On the subject of targets, make sure that you have set yourself realistic expectations when it comes to where you are going whilst trying to go pro.
It is a long and difficult journey that will test your patience, your time, and your spirit. It will likely take at least a few years of running before people are likely to have even heard of you, much less approaching you for sponsorships or events.
But that’s okay. Running is a sport that today prioritizes experience as much as it does raw talent.
People won’t just be looking for the fastest person in a marathon, although they’ll certainly have their eyes peeled for them.
They’ll also be looking for people who have a few runs under their belt already, people who are dedicated to improving themselves between each big running event.
Think of the first few years of your running career as a way for you to build your portfolio of running achievements. You might be surprised at how many running events are in your area. If this is the case, and there is one nearby where you are based, make sure that you try and attend it.
Once you have started to get your routine down and started getting into good shape, then comes probably the toughest step up to this point: Getting financial support.
If you want to be able to support yourself further and spend more time dedicated to improving, you’re going to need to be able to support yourself in some way.
Unfortunately, this is also where you might start to run into a more tangible obstacle in your path to going professional.
The amount of open opportunities for people to earn a stable income through just being a professional runner is pretty slim.
A stipend from either a local training center or a potential shoe contract, is not likely to cover your basic needs, much less all the finances you need for training. Especially whilst you are starting out, and are not well-known by the wider sporting world.
Ultimately, it will be up to you to decide how much time you can dedicate to each part of your life.
If you are trying to support yourself with another job whilst you’re also training and getting your name out into the sporting world, make sure you have enough hours to sustain your living conditions.
You don’t want to train too much that training becomes both unfeasible and even more draining than it might already be.
If you are at a level where you feel that you can start to compete, try and enter events and runs in your local area, especially road races. That might sound like an odd way to get into professional running, perhaps even a little pedestrian.
But the increase in popularity of running sports means that the focus on running in the public eye means that many people will be seeing even very long-distance running events as a way to find new talent.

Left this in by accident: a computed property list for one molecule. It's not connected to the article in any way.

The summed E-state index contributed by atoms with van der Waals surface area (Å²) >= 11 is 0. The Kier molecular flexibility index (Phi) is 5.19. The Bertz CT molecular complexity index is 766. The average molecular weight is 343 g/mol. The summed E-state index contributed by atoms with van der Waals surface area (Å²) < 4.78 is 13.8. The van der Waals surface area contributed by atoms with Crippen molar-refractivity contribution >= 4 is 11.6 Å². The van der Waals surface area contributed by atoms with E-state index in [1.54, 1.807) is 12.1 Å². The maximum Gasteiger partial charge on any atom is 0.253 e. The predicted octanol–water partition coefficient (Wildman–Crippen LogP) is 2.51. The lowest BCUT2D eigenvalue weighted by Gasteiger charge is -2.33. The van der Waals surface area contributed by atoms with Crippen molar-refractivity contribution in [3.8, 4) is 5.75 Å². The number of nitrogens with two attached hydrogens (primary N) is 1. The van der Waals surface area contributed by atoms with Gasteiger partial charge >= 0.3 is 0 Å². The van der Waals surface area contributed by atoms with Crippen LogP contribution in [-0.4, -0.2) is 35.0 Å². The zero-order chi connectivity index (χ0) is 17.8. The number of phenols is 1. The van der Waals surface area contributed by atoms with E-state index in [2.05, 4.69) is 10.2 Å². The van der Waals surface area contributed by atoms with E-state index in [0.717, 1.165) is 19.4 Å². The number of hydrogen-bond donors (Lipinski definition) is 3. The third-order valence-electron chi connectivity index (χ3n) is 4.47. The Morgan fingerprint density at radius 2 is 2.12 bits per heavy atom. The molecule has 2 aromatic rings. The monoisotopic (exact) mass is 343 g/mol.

This can be an excellent way to break into the professional running world, as well as find some alternate sources for funding training and equipment with the potential prize money.
That is if you win, of course!
As you can tell from what we have discussed in this article, becoming a professional runner is anything but. The time. The training. The Equipment. The connections. The dedication. The support.
It’s a mountain of a challenge for any athlete to try to climb.
But, that doesn’t mean that it won’t be one of the most satisfying mountains to climb, and one of the greatest challenges the human body can overcome.
In the end, the only way to try is to start. And the only way to start is to begin here and now!
Running a 5k in a reasonable amount of time can be quite a good indication of where you are at your current skill level.
It’s also a level of running that requires relatively little extra time and training needed to achieve, so is a feasible target for many runners across the world.
How long it takes will obviously depend on a whole host of things. How old you are, your general level of fitness, your experience in doing runs, if you are a man or a woman. Averages will vary depending on all these factors and more.
For people who are less experienced in running, expect your early 5k runs to take up to and over an hour.
People with a decent amount of experience can expect this kind of run to finish anywhere from 40-50 minutes.
World-class athletes will be able to potentially do this run in less than 25 minutes!
Of course, you should not hold yourself to those fastest standards to start with. But they are certainly an incredible goal to strive for.